sudo apt-get update
sudo apt-get install software-properties-common

Now add the PPA:

sudo add-apt-repository ppa:team-xbmc/ppa

And install Kodi:

sudo apt-get update
sudo apt-get install kodi

We also need a few dependencies for various purposes:

  • xorg and xserver-xorg-legacy provide the display server needed to run kodi
  • dbus-x11 provides dbus-launch (used to launch kodi)
  • alsa-utils for sound
sudo apt-get install xorg xserver-xorg-legacy dbus-x11 alsa-utils

Starting Kodi automatically

The following systemd unit file will launch kodi automatically. Create it using sudo nano /etc/systemd/system/kodi.service (ctrl + x to exit, save when prompted):

Description = Kodi Standalone (X11) unit file copied from AUR

After = remote-fs.target systemd-user-sessions.service network-online.target nss-lookup.target sound.target bluetooth.target polkit.service upower.service mysqld.service
Wants = network-online.target polkit.service upower.service
Conflicts = getty@tty1.service

User = kodi
Group = kodi
# EnvironmentFile=-/etc/conf.d/kodi-standalone 
ExecStart = /usr/bin/xinit /usr/bin/kodi-standalone -- :0 -quiet -nolisten tcp vt7
ExecStartPost = /usr/bin/sh -c 'DISPLAY=:0 xset s off -dpms'
ExecStop = /usr/bin/killall --user kodi --exact --wait kodi.bin
Restart = on-abort


To make this "service" start automatically boot, we need to enable it:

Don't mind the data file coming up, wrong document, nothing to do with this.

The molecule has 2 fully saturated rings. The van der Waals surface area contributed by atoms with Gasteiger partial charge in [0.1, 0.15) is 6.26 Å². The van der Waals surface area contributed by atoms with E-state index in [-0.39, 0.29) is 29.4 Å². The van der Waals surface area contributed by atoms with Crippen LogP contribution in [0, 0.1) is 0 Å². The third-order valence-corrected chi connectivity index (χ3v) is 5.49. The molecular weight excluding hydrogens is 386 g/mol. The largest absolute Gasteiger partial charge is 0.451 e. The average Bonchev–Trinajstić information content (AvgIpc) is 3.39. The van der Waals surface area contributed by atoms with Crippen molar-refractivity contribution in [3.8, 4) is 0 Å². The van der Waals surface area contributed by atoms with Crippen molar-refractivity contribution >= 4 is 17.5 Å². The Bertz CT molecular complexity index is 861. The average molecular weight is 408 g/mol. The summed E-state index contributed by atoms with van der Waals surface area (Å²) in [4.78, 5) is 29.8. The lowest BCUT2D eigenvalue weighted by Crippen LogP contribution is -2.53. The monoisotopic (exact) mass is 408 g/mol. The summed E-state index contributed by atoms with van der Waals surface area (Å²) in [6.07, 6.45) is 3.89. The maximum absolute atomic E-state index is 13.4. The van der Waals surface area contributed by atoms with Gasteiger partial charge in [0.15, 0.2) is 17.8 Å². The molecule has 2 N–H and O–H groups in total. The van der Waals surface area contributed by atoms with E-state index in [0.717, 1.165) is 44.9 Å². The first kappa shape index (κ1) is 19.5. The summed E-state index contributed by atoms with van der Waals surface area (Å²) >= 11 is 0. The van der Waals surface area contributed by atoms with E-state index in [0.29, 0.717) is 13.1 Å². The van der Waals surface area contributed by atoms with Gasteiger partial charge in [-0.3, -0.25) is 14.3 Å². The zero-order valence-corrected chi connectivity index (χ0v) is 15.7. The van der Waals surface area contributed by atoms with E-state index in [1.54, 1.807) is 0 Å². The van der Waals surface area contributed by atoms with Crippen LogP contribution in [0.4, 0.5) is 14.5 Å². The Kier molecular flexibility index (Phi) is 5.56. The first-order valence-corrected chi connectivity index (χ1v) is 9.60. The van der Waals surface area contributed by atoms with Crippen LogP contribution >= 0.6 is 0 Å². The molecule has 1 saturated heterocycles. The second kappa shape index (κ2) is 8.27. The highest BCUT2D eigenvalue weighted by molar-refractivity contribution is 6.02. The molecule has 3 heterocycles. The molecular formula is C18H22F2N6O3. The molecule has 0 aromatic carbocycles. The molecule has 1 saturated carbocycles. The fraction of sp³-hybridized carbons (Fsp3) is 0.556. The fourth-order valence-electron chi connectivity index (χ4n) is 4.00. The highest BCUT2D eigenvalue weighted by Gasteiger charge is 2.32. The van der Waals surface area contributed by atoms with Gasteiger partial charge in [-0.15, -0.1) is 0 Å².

sudo systemctl enable kodi

You should now find that when you boot up, kodi is launched automatically.

Note: if you have issues with this init file, check out the source of the latest kodi-standalone arch package here:


Download and open the source archive and you should see an updated init file at x86/init/kodi-x11.service inside the archive.

The Environment line is one I've added myself, it passes an environment variable to kodi that tells it to use ALSA for sound instead of pulseaudio - I found that with pipewire installed by default on newer systems, I could only see the default pulseaudio output device and couldn't send the sound opulseaudi

The following line is another one I added myself, to disable display power management:

ExecStartPost = /usr/bin/sh -c 'DISPLAY=:0 xset -dpms'

This should prevent your monitor/TV from displaying 'no signal' when the system is idle for a long time.

Allow kodi to suspend/reboot/shut down the system

Polkit is a tool that enables unprivileged users (i.e. non-root users) to carry out certain actions that affect the whole system, without needing "sudo". We will use this to let kodi suspend/reboot/shut down the system. Create a new rule file using sudo nano /etc/polkit-1/localauthority/50-local.d/kodi.pkla and paste the following information:

[kodi user]

Now reload the polkit daemon so the rule file is read:

sudo service polkitd reload

And then test that you can reboot, suspend, power off etc. the box using the power menu within Kodi.

Allowing auto updates to Kodi

I allow unattended upgrades on my box so that I don't have do as much manual administration. If you didn't allow unattended upgrades during installation of the OS, you can install unattended upgrades like so:

sudo apt-get update
sudo apt-get install unattended-upgrades

If it's already installed, you can re-run the configuration script using: